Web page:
Closing the circle: Seattle’s Sephardic liturgy is complete

By Emily K. Alhadeff, Associate Editor, The Jewish Sound

Looking back on the past 84 years, Isaac Azose is most proud of the family he built. Next, he’s proudest of his books — the five prayer books in the Sephardic tradition of the Isle of Rhodes that he edited and published.

Ike Azose

Hazzan Ike Azose in his home, holding a copy of Kol Yaakov, the new Sephardic Yom Kippur prayer book.

Azose, the hazzan emeritus of Seattle’s Congregation Ezra Bessaroth, was honored Nov. 2 for the completion of the updated Sephardic liturgy, which started in 1994 with a vision to create an updated Sephardic daily/Sabbath siddur.

Since the 1950s, Sephardic congregations have largely used Rabbi David De Sola Pool’s Spanish-Portuguese siddur.

But the prayer books lacked some important parts of the service, and Azose wanted the Seattle Sephardic community to have books that reflected the liturgical tradition of Rhodes and Turkey that he had internalized during his childhood in the Central District. So he began looking for a computer program that could scan the Hebrew — with vowels — from a prayer book out of copyright.

“If I could find something like that, I could publish a book in a few months,” Azose told me in his Seward Park home. But he was before his time. In 1994, no one was yet able to scan Hebrew with the vowels without confusing the program. “I guess I’ll have to start from scratch,” he had said.

To his delight, he found a program called Dagesh Lite, one of the first programs that could handle Hebrew typing with vowels.

“I was very excited, because I would be able to begin typing my siddur,” Azose said. “The first thing one says in the morning is ‘modeh ani lefanecha’” — the morning blessing on awakening — “So I type in the ‘mem,’ then I type in the ‘vav,’ then I type in the dot that goes on the top that gives it the ‘oh’ sound, then the ‘dalet,’ then a ‘segol’ underneath that gives it the ‘eh’ sound, then finally the letter ‘heh’…it’s taken me almost a minute to type in one word!”

But he didn’t give up. A few months into the painstaking process of typing the Hebrew characters one by one, the Davka Company, the creator of Dagesh Lite, notified him of a floppy disk with an Ashkenazi siddur he could copy and paste. Despite the difference of tradition, Azose figured he could use a good chunk of the liturgy. The day the disk arrived, Azose said he skipped dinner and worked until 3 a.m.

Gradually, new programs came out, making this part of the work easier. Deep into his retirement years, Azose would even pack his reference books and materials and work poolside on vacations.

Finally, in 2002, Siddur Zechut Yosef was published. It has been the go-to prayer book at Ezra Bessaroth and Sephardic Bikur Holim ever since.

Following the book’s well-received publication, Azose went on to publish Zichron Rachel, with liturgy for the festivals of Sukkot, Passover, and Shavuot. Then came Machzor Tefilah L’David for Rosh Hashanah, then Tefilah L’Moshe for the five fast days, then the culminating work just this fall: Kol Yaakov, the Yom Kippur machzor. This fifth and final prayer book is named in honor of Azose’s father, Jack.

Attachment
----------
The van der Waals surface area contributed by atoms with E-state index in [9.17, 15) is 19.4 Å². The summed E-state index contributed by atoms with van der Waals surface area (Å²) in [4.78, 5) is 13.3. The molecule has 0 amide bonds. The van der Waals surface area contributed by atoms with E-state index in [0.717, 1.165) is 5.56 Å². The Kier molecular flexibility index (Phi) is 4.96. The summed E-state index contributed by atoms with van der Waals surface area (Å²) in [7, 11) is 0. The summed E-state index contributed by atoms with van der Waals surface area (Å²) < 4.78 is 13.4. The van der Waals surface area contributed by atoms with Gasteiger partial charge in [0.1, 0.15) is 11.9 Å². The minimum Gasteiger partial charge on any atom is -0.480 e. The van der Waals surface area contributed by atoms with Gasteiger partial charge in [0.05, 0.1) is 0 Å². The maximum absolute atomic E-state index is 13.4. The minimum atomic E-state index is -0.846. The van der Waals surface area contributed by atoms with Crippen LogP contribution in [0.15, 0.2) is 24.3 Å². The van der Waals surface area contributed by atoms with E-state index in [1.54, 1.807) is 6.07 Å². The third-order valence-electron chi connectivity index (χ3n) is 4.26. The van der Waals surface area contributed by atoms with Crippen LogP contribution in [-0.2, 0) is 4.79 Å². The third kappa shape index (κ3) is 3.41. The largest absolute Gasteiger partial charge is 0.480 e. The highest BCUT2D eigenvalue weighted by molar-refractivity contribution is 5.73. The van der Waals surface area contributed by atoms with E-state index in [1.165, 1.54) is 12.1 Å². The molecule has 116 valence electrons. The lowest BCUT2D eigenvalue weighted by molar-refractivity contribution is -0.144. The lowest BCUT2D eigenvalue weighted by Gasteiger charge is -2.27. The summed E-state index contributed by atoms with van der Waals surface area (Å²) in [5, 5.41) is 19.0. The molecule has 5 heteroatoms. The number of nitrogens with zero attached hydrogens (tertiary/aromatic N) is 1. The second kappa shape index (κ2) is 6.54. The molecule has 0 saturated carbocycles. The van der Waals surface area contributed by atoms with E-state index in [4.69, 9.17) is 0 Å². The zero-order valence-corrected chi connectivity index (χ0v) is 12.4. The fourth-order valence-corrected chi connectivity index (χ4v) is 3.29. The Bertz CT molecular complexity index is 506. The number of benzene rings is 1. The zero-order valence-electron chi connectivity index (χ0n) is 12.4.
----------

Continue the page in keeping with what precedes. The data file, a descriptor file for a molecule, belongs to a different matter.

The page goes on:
What began as a pet project for local congregations has gained international standing. Azose’s siddurs and machzors can be found in Sephardic congregations in Portland, Atlanta, San Francisco, Indianapolis, Rockville, Md., as well as in Cape Town and Rhodes itself in the Kahal Shalom synagogue. Over the years he has produced other editions upon request. Azose has found that Egyptian, Lebanese and Syrian Jews who did not take to the De Sola Pool books have welcomed his siddurs.

“I think the prayer books are a tremendous achievement and legacy,” said Maureen Jackson, who met Azose while researching Turkey and ethnomusic-ology at the University of Washington as a doctoral student. “It puts Seattle on the map as sort of an alternative Sephardic cultural center.”

Jackson is impressed by Azose’s commitment to transmitting an oral tradition from an older generation to
the younger.

“He contributes to our understanding of the diversity of Sephardic liturgical practices, because he’s paid close attention not only to the Turkish but also to the Rhodes traditions,” she said. “It’s a richness that would have been lost had the De Sola Pool prayer book become uniform across the United States.”

Jackson also commented on Azose’s “devotion and enthusiasm that has seen him through five publications.”

Azose seems happy to humbly rest on his laurels now.

When it came to publishing the final book, Azose had to send the book to his new Israeli publisher before his family’s trip to Israel to celebrate his grandson’s Bar Mitzvah July 3. On June 6, his hard drive crashed and he nearly lost the entire project.

“I had to get the machzor done before we left for Israel,” he explained. “I got it done the day before we left for Israel.”

Overwhelmed by a handful of technical problems between the manuscript and the new publisher, Azose spent his trip to Israel worrying that the book would not be done and delivered to Greece and South Africa in time for Yom Kippur.

“As it turns out,” he said, the books destined for Rhodes “got there two days before the holiday.”

The clean, easy-to-follow white machzors made it to Ezra Bessaroth in time, too, where they were well received. Sponsorship of the opening pages and book sales brought in tens of thousands of dollars for the synagogue to boot.

Azose is finishing up a machzor for Sephardic Bikur Holim for the five fast days in the Turkish tradition, which he expects will take a few more months. Then, it’s on to more personal projects, like scanning his family photographs and organizing his house.

“I have piles and piles and piles of papers that need to be annotated and put away,” he said, pointing to stacks of files on his hearth. “You should see my office — but I won’t let you see my office.”